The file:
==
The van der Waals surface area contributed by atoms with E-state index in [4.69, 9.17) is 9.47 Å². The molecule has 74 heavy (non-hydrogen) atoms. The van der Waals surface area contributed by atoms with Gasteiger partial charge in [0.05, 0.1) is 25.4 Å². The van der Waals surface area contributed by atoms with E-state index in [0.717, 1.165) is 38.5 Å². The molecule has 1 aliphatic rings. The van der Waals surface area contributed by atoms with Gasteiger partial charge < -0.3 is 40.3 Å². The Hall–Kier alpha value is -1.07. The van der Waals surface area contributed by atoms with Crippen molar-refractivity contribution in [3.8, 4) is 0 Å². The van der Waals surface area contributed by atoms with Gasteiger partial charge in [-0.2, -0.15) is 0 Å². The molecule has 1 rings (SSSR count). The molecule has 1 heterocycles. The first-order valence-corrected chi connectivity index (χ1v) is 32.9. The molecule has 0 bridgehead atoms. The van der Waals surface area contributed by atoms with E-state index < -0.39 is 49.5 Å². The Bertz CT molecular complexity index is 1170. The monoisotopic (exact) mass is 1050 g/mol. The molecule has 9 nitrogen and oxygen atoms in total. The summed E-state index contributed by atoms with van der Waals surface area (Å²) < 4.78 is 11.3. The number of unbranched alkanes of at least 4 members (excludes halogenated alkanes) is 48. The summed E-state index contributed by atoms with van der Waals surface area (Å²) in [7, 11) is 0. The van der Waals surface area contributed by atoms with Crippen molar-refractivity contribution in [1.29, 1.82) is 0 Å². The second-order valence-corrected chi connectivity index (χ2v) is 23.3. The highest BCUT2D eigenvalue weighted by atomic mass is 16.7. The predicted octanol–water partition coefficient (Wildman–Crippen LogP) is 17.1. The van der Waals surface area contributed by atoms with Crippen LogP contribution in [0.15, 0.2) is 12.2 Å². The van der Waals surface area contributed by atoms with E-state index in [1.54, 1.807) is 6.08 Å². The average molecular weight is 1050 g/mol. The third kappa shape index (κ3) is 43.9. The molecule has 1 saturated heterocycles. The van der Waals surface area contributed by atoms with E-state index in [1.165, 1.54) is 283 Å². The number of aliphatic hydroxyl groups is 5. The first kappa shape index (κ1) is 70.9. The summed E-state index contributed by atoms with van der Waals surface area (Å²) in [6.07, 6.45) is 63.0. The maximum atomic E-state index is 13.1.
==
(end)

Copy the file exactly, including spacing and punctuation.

The van der Waals surface area contributed by atoms with E-state index in [4.69, 9.17) is 9.47 Å². The molecule has 74 heavy (non-hydrogen) atoms. The van der Waals surface area contributed by atoms with Gasteiger partial charge in [0.05, 0.1) is 25.4 Å². The van der Waals surface area contributed by atoms with E-state index in [0.717, 1.165) is 38.5 Å². The molecule has 1 aliphatic rings. The van der Waals surface area contributed by atoms with Gasteiger partial charge < -0.3 is 40.3 Å². The Hall–Kier alpha value is -1.07. The van der Waals surface area contributed by atoms with Crippen molar-refractivity contribution in [3.8, 4) is 0 Å². The van der Waals surface area contributed by atoms with Gasteiger partial charge in [-0.2, -0.15) is 0 Å². The molecule has 1 rings (SSSR count). The molecule has 1 heterocycles. The first-order valence-corrected chi connectivity index (χ1v) is 32.9. The molecule has 0 bridgehead atoms. The van der Waals surface area contributed by atoms with E-state index < -0.39 is 49.5 Å². The Bertz CT molecular complexity index is 1170. The monoisotopic (exact) mass is 1050 g/mol. The molecule has 9 nitrogen and oxygen atoms in total. The summed E-state index contributed by atoms with van der Waals surface area (Å²) < 4.78 is 11.3. The number of unbranched alkanes of at least 4 members (excludes halogenated alkanes) is 48. The summed E-state index contributed by atoms with van der Waals surface area (Å²) in [7, 11) is 0. The van der Waals surface area contributed by atoms with Crippen molar-refractivity contribution in [1.29, 1.82) is 0 Å². The second-order valence-corrected chi connectivity index (χ2v) is 23.3. The highest BCUT2D eigenvalue weighted by atomic mass is 16.7. The predicted octanol–water partition coefficient (Wildman–Crippen LogP) is 17.1. The van der Waals surface area contributed by atoms with Crippen LogP contribution in [0.15, 0.2) is 12.2 Å². The van der Waals surface area contributed by atoms with E-state index in [1.54, 1.807) is 6.08 Å². The average molecular weight is 1050 g/mol. The third kappa shape index (κ3) is 43.9. The molecule has 1 saturated heterocycles. The van der Waals surface area contributed by atoms with E-state index in [1.165, 1.54) is 283 Å². The number of aliphatic hydroxyl groups is 5. The first kappa shape index (κ1) is 70.9. The summed E-state index contributed by atoms with van der Waals surface area (Å²) in [6.07, 6.45) is 63.0. The maximum atomic E-state index is 13.1.